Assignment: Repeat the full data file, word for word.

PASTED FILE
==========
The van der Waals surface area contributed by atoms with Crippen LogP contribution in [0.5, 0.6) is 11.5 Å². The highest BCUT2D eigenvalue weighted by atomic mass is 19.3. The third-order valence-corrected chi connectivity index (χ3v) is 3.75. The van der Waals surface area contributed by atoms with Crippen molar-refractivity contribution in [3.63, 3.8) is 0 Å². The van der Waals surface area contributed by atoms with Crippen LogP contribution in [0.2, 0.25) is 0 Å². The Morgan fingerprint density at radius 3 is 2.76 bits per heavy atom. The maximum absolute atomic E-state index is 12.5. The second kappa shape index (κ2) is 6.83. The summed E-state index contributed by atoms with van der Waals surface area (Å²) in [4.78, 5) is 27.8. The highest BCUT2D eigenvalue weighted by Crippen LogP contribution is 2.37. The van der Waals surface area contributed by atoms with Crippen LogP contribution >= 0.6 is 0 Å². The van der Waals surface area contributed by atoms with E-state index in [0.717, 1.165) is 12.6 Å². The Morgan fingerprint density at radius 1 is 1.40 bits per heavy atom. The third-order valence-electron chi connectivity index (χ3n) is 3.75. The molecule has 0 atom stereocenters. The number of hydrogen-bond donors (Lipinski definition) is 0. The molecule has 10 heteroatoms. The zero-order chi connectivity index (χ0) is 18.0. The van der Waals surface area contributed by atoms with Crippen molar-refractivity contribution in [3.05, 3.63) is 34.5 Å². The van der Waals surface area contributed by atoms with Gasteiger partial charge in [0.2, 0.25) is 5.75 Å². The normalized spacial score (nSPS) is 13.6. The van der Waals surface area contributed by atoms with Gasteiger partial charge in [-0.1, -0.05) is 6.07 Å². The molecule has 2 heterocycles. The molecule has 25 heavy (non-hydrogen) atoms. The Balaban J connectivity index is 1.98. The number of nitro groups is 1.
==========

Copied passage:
The van der Waals surface area contributed by atoms with Crippen LogP contribution in [0.5, 0.6) is 11.5 Å². The highest BCUT2D eigenvalue weighted by atomic mass is 19.3. The third-order valence-corrected chi connectivity index (χ3v) is 3.75. The van der Waals surface area contributed by atoms with Crippen molar-refractivity contribution in [3.63, 3.8) is 0 Å². The van der Waals surface area contributed by atoms with Crippen LogP contribution in [0.2, 0.25) is 0 Å². The Morgan fingerprint density at radius 3 is 2.76 bits per heavy atom. The maximum absolute atomic E-state index is 12.5. The second kappa shape index (κ2) is 6.83. The summed E-state index contributed by atoms with van der Waals surface area (Å²) in [4.78, 5) is 27.8. The highest BCUT2D eigenvalue weighted by Crippen LogP contribution is 2.37. The van der Waals surface area contributed by atoms with Crippen LogP contribution >= 0.6 is 0 Å². The van der Waals surface area contributed by atoms with E-state index in [0.717, 1.165) is 12.6 Å². The Morgan fingerprint density at radius 1 is 1.40 bits per heavy atom. The third-order valence-electron chi connectivity index (χ3n) is 3.75. The molecule has 0 atom stereocenters. The number of hydrogen-bond donors (Lipinski definition) is 0. The molecule has 10 heteroatoms. The zero-order chi connectivity index (χ0) is 18.0. The van der Waals surface area contributed by atoms with Crippen molar-refractivity contribution in [3.05, 3.63) is 34.5 Å². The van der Waals surface area contributed by atoms with Gasteiger partial charge in [0.2, 0.25) is 5.75 Å². The normalized spacial score (nSPS) is 13.6. The van der Waals surface area contributed by atoms with Gasteiger partial charge in [-0.1, -0.05) is 6.07 Å². The molecule has 2 heterocycles. The molecule has 25 heavy (non-hydrogen) atoms. The Balaban J connectivity index is 1.98. The number of nitro groups is 1.